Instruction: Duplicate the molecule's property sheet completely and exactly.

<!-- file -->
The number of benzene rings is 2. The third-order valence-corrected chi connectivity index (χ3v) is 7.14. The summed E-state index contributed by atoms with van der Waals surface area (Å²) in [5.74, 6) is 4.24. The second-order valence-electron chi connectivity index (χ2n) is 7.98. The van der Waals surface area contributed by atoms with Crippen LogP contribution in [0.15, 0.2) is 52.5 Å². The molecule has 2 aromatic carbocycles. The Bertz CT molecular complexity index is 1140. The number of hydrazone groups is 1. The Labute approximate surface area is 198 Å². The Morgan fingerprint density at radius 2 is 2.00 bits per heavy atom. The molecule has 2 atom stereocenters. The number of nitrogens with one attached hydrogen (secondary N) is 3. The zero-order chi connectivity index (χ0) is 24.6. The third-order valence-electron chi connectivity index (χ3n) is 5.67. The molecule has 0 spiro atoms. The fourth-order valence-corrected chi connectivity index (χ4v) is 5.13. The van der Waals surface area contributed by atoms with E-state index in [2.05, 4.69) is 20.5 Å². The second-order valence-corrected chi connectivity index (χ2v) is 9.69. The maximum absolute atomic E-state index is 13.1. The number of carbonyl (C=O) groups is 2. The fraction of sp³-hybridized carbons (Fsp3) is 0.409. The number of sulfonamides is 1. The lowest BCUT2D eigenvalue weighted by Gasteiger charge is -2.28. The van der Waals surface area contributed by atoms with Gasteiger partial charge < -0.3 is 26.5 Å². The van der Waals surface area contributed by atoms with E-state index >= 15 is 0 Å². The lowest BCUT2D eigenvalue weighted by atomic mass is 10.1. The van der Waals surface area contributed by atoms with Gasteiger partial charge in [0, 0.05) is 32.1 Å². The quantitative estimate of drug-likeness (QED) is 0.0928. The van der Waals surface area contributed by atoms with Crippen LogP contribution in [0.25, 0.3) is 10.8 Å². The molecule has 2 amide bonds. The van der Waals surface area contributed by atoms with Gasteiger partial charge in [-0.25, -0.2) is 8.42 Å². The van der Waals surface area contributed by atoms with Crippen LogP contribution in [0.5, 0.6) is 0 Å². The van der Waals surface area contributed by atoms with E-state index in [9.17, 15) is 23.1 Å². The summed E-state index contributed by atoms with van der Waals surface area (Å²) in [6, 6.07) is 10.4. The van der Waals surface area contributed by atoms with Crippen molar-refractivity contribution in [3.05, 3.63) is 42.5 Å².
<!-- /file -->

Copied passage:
The number of benzene rings is 2. The third-order valence-corrected chi connectivity index (χ3v) is 7.14. The summed E-state index contributed by atoms with van der Waals surface area (Å²) in [5.74, 6) is 4.24. The second-order valence-electron chi connectivity index (χ2n) is 7.98. The van der Waals surface area contributed by atoms with Crippen LogP contribution in [0.15, 0.2) is 52.5 Å². The molecule has 2 aromatic carbocycles. The Bertz CT molecular complexity index is 1140. The number of hydrazone groups is 1. The Labute approximate surface area is 198 Å². The Morgan fingerprint density at radius 2 is 2.00 bits per heavy atom. The molecule has 2 atom stereocenters. The number of nitrogens with one attached hydrogen (secondary N) is 3. The zero-order chi connectivity index (χ0) is 24.6. The third-order valence-electron chi connectivity index (χ3n) is 5.67. The molecule has 0 spiro atoms. The fourth-order valence-corrected chi connectivity index (χ4v) is 5.13. The van der Waals surface area contributed by atoms with E-state index in [2.05, 4.69) is 20.5 Å². The second-order valence-corrected chi connectivity index (χ2v) is 9.69. The maximum absolute atomic E-state index is 13.1. The number of carbonyl (C=O) groups is 2. The fraction of sp³-hybridized carbons (Fsp3) is 0.409. The number of sulfonamides is 1. The lowest BCUT2D eigenvalue weighted by Gasteiger charge is -2.28. The van der Waals surface area contributed by atoms with Gasteiger partial charge < -0.3 is 26.5 Å². The van der Waals surface area contributed by atoms with E-state index >= 15 is 0 Å². The lowest BCUT2D eigenvalue weighted by atomic mass is 10.1. The van der Waals surface area contributed by atoms with Gasteiger partial charge in [0, 0.05) is 32.1 Å². The quantitative estimate of drug-likeness (QED) is 0.0928. The van der Waals surface area contributed by atoms with Crippen LogP contribution in [0.25, 0.3) is 10.8 Å². The molecule has 2 amide bonds. The van der Waals surface area contributed by atoms with Gasteiger partial charge in [-0.25, -0.2) is 8.42 Å². The van der Waals surface area contributed by atoms with Crippen LogP contribution in [0.5, 0.6) is 0 Å². The van der Waals surface area contributed by atoms with E-state index in [9.17, 15) is 23.1 Å². The summed E-state index contributed by atoms with van der Waals surface area (Å²) in [6, 6.07) is 10.4. The van der Waals surface area contributed by atoms with Crippen molar-refractivity contribution in [3.05, 3.63) is 42.5 Å².